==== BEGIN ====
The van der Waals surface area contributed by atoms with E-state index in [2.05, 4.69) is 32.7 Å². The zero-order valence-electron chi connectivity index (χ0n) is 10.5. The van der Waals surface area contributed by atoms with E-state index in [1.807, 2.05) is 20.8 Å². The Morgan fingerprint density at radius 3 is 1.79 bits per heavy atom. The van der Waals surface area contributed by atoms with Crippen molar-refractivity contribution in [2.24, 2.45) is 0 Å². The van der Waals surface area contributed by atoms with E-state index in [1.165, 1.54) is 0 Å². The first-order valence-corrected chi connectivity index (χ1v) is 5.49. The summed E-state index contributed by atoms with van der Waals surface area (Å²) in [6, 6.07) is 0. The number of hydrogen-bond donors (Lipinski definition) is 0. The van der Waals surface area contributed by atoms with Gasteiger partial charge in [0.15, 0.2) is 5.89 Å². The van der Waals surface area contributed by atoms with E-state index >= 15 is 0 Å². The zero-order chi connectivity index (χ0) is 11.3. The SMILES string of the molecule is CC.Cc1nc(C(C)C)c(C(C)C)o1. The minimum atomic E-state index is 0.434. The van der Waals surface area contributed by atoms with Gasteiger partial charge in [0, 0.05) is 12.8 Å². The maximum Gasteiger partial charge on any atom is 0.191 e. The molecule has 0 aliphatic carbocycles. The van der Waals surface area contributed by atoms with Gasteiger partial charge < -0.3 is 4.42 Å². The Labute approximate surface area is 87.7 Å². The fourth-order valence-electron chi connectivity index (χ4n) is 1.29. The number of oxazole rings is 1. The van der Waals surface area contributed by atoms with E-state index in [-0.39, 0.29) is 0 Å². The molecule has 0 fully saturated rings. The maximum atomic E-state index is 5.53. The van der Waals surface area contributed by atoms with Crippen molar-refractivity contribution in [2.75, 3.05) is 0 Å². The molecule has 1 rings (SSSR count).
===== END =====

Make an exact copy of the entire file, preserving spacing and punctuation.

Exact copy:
The van der Waals surface area contributed by atoms with E-state index in [2.05, 4.69) is 32.7 Å². The zero-order valence-electron chi connectivity index (χ0n) is 10.5. The van der Waals surface area contributed by atoms with E-state index in [1.807, 2.05) is 20.8 Å². The Morgan fingerprint density at radius 3 is 1.79 bits per heavy atom. The van der Waals surface area contributed by atoms with Crippen molar-refractivity contribution in [2.24, 2.45) is 0 Å². The van der Waals surface area contributed by atoms with E-state index in [1.165, 1.54) is 0 Å². The first-order valence-corrected chi connectivity index (χ1v) is 5.49. The summed E-state index contributed by atoms with van der Waals surface area (Å²) in [6, 6.07) is 0. The number of hydrogen-bond donors (Lipinski definition) is 0. The van der Waals surface area contributed by atoms with Gasteiger partial charge in [0.15, 0.2) is 5.89 Å². The van der Waals surface area contributed by atoms with E-state index >= 15 is 0 Å². The zero-order chi connectivity index (χ0) is 11.3. The SMILES string of the molecule is CC.Cc1nc(C(C)C)c(C(C)C)o1. The minimum atomic E-state index is 0.434. The van der Waals surface area contributed by atoms with Gasteiger partial charge in [0, 0.05) is 12.8 Å². The maximum Gasteiger partial charge on any atom is 0.191 e. The molecule has 0 aliphatic carbocycles. The van der Waals surface area contributed by atoms with Gasteiger partial charge < -0.3 is 4.42 Å². The Labute approximate surface area is 87.7 Å². The fourth-order valence-electron chi connectivity index (χ4n) is 1.29. The number of oxazole rings is 1. The van der Waals surface area contributed by atoms with E-state index in [-0.39, 0.29) is 0 Å². The molecule has 0 fully saturated rings. The maximum atomic E-state index is 5.53. The van der Waals surface area contributed by atoms with Crippen molar-refractivity contribution in [2.75, 3.05) is 0 Å². The molecule has 1 rings (SSSR count).